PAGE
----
Have you wondered how search items on your browser history are presented to you, even after a few days, in the form of advertisements or sponsored content? The answer to this is “cookies”, or tiny text files that are downloaded on your device when it’s connected to the internet.
Globally, data privacy, data protection and cyber laws are picking up steam, and forming a critical part of organizations’ day-to-day operations. From an individual standpoint, it is imperative they know that personal data, like IP addresses and other sets of information collected by cookies, is not a corporate asset, but an asset owned by the individual.
With Data Privacy Day being observed on 28 January 2019, it seems to be an apt time to understand the implications of the cookie – consent conundrum.
When “cookies” take centre stage
Cookies enable websites to identify a user’s device and store some information about their preferences or historical actions. While not all cookies can be used to identify users, most of them do and may be within the purview of various international data privacy laws or regulations. This includes cookies for analytics, advertising and other services such as feedback surveys as well as chat bots.
Cookies are generally divided into two categories: primary and secondary.
- Primary cookies are crucial and essential for providing information requested by the user
- Secondary cookies can be considered non-crucial and use multiple aspects for analytics including advertisers or third parties. These can recognize users when they come back to a specific website.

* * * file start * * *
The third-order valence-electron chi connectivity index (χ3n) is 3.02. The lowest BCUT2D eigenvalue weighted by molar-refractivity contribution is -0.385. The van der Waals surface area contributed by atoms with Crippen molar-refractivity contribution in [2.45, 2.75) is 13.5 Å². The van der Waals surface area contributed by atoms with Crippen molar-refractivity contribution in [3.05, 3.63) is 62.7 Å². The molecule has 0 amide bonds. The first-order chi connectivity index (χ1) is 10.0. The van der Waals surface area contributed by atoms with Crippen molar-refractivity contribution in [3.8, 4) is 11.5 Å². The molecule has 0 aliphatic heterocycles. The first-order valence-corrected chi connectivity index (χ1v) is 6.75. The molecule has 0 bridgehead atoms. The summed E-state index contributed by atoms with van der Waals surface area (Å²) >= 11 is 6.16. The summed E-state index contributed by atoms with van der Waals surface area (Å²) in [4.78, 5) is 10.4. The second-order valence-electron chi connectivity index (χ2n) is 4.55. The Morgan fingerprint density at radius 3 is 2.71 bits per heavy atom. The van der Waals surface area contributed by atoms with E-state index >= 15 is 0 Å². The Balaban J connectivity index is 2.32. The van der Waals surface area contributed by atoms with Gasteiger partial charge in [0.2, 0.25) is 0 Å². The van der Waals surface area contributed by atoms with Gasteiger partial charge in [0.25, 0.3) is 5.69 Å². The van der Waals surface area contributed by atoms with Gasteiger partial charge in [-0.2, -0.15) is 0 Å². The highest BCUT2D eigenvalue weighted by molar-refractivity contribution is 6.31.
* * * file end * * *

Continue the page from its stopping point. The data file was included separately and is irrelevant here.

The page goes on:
Typically, cookies are released and subsequently tracked after a user lands on a website. This could a potential concern for organizations as it would fall under the ambit of most global privacy laws, particularly General Data Protection Regulation (GDPR). Almost all global data privacy laws target the secondary type of cookies.
Catching up with the consent debate
Organizations need to take responsibility and be accountable to make consent information (for processing and storing personal data) freely available. The consent notice should cover all possible facets – collection, processing, transfer, retention and discarding the data. Users should be unequivocally apprised of the organization’s plan to use their personal data when seeking permission to send them future communication. Website access as well as services offered cannot be restricted if users do not give consent.
Compliance with cookie – consent notices
Data privacy concerns need to be addressed at a macro level and organizations could explore implementing holistic data and information governance programs. These are processes, defined by policies and enabled by technologies that can empower organizations to agile and intelligent business decisions. Organizations can also reap the benefits by enhancing the value of information assets and at the same time, deterring related risks and costs. A well-articulated and robust information governance program can boost the data privacy measures by identifying “C-ROT”, which implies information that is “Critical – Redundant, Outdated or Trivial”. Finding and treating such data sets can be critical for data management, allowing data owners to get rid of the obviously “bad” data and improving security.
From an individual perspective, spend those extra 10 seconds to check and update the website’s cookie settings to minimize the risks of data privacy.